But it was his understated eight-minute appearance in the present-day set-up scenes of Cameron's planet-conquering blockbuster Titanic (1997) that will stand forever as Paxton's most-viewed screen appearance. Four years later, the two friends explored the wreck of the real Titanic in a Russian submarine, a trip they recorded in the documentary Ghosts of the Abyss (2003). Paying tribute to Paxton in Vanity Fair earlier today, Cameron wrote: "He took good care of his relationships with people, always caring and present for others. He was a good man, a great actor, and a creative dynamo."
On the few occasions when he scored top billing, Paxton showed a special flair for playing small-town innocents overwhelmed by evil big-city forces beyond their control. One of his finest performances was as Arkansas Sheriff Dale "Hurricane" Dixon in director Carl Franklin's neo-noir chase thriller One False Move (1992), which was co-scripted by his co-star Billy Bob Thornton. Six years later, he played opposite Thornton again in Sam Raimi's deep-frozen thriller A Simple Plan (1998). Paxton gives a career-topping star turn as Hank Mitchell, a conscientious family man from the Minnesota backwoods whose well meaning attempt to share out a surprise windfall of stolen mob money ends in bloodshed and betrayal.
Between the two he gave the most straightforward action-hero performance of his life as romantic storm chaser Bill Harding in Jan De Bont's effects-heavy bad-weather spectacular Twister (1996). The movie was a shallow but enjoyable thrill ride, grossing almost $500 million, one of the biggest box-office scores of Paxton's career.
Paxton directed himself in a couple of features, most impressively in Frailty (2001), playing a religiously devout ax murderer who believes himself to be a righteous demon-slayer doing God's work. That plotline sounds like a camp bloodbath, but Paxton builds up a compelling portrait of a dangerously delusional patriarch whose blind faith impacts on his impressionable children. A young Matthew McConaughy co-stars.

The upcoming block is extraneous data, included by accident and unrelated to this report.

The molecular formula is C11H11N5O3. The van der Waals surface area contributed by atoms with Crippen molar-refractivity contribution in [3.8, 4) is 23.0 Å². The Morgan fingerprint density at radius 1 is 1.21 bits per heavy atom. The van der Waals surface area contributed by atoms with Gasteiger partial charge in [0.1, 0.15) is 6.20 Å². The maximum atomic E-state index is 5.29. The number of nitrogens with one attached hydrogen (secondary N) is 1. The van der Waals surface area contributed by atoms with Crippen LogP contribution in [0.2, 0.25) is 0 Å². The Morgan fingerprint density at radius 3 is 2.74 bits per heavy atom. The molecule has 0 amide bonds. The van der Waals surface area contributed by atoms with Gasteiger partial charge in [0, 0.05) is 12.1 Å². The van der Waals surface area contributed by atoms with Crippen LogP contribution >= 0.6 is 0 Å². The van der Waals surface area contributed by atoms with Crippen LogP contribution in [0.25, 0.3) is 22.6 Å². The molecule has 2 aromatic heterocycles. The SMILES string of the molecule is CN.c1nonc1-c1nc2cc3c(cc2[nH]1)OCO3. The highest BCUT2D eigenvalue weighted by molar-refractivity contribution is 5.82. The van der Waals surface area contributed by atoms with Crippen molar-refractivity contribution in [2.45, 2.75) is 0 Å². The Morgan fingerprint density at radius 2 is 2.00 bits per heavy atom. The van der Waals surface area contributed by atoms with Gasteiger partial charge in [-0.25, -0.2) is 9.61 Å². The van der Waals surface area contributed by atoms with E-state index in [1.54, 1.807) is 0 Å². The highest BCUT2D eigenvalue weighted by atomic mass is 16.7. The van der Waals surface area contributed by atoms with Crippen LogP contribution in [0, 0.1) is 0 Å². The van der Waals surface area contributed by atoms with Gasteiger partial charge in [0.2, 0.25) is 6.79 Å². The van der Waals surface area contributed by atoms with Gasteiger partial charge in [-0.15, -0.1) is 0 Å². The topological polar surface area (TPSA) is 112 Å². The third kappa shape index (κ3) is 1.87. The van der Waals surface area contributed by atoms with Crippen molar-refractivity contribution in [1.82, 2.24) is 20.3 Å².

Paxton's clean-cut, regular-guy side also served him well in his biggest TV role, playing religious-cult polygamist Bill Hendrickson in the HBO drama series Big Love from 2006 through 2011. Hendrickson is a staunch Republican, an excommunicated Mormon and a greedy husband to multiple wives. Yet Paxton makes him a rounded, sympathetic, complex and believable creation across six critically feted seasons. Also for TV, he was a worthy antagonist to Kevin Costner in the flavorful 2012 History Channel miniseries, Hatfields & McCoys, about a legendary family feud in 1880s Appalachia.
Classy acting skills shaped Paxton's career, but let us not forget his long legacy of colorful cult performances too. Among his more pulpy greatest hits are his shades-wearing, shotgun-blasting vampire in Kathryn Bigelow's punky horror classic Near Dark (1987), his Hitler-loving Desert Storm veteran in Stacy Title's bruise-black indie comedy The Last Supper (1996), and his hard-ass drill sergeant in Doug Liman's alien-invasion sci-fi shocker Edge of Tomorrow (2014), a perfect comic brick wall for Tom Cruise to bounce against.
So yes, let us celebrate Paxton for his iconic blockbusters, his generous ensemble roles and subtle performances. But we should remember him for his weird and wonderful fringe legacy too. Right back to those magical singing fish heads.